HRNK’s Gulag Inc.: The Use of Forced Labor in North Korea’s Export Industries



The Committee on Human Rights in North Korea (HRNK) released a report yesterday by North Korean defector Kim Kwang-jin on forced labor in the DPRK’s mining sectors. (The press release is included below.) This report adds a human rights element to the conversation on UNSCR 2207 of last March that placed restrictions on most of the North’s mineral extractive industries. At thirty-six percent of all exports this is a non-negligible amount.

The report provides an overview of the songbun caste system that classifies people based on their status and loyalty to the North Korean state going back generations. Work assignments in the mines are reserved for those near the bottom of the regime’s songbun strata and there are almost no opportunities for laborers to choose their occupation, which is in violation of the International Covenant on Economic, Social and Cultural Rights—of which North Korea is a signatory—as well as North Korea’s own Socialist Labor Law. Laborers in the extractive industries face other discrimination in terms of residency, promotions, educational opportunities, and food rations. The mining sector is also part of North Korea’s vast political and labor camp system.

In regard to the recent UN sanctions on North Korea’s extractive industries, the question again comes down to enforcement, and particularly by China, which the report notes receives 97% of all North Korean mining products. As Steph Haggard has noted previously, UNSCR 2270 grants discretion on enforcement to the implementing state if it deems the trade is for “livelihood purposes”; the report argues that China continues to be doing just that. We will continue to follow how, if, or when China decide to wield this flexibility clause.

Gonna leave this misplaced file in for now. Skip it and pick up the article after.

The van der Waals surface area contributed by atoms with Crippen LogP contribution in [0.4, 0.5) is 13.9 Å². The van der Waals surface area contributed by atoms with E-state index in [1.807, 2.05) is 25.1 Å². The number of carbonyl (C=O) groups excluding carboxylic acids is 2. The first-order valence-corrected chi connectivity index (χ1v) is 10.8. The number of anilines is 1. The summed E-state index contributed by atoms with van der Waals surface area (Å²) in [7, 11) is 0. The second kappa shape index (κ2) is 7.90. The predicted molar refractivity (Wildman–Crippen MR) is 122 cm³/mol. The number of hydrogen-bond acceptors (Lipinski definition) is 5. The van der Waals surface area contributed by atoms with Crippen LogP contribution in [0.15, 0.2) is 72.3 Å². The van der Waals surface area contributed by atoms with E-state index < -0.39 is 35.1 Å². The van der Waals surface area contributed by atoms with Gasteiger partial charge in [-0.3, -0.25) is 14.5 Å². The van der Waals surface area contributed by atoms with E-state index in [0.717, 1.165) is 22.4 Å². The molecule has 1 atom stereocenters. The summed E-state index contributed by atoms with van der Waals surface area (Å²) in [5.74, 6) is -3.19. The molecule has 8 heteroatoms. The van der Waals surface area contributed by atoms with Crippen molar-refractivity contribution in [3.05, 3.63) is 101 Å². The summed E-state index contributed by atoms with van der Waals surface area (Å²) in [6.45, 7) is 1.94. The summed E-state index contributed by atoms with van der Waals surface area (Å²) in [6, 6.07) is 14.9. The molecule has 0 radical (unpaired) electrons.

WASHINGTON, May 26, 2016—Coal, iron ore, copper, and other commodities constituting the bulk of North Korea’s exports are mined using forced and slave labor, according to a new 50-page report by the Committee for Human Rights in North Korea (HRNK). Authored by Kim Kwang-jin, North Korean escapee and senior analyst currently residing in South Korea, Gulag, Inc.: The Use of Forced Labor in North Korea’s Export Industries is an examination of North Korea’s forced and slave labor practices, highlighting North Korea’s extractive industry. According to Marcus Noland, HRNK Board Member and Executive Vice President and Director of Studies at the Peterson Institute for International Economics, “Kim Kwang-jin carefully documents the 21st century feudalism that is at the heart of the mining sector” in North Korea. Gordon Flake, HRNK Co-Chair and CEO at the Perth USAsia Centre of the University of Western Australia, notes, “North Korea’s abuse of human rights extends far beyond political prison camps.” Flake points out that this new HRNK report “makes it clear that those concerned about human rights in North Korea must take an expansive view of the problem.”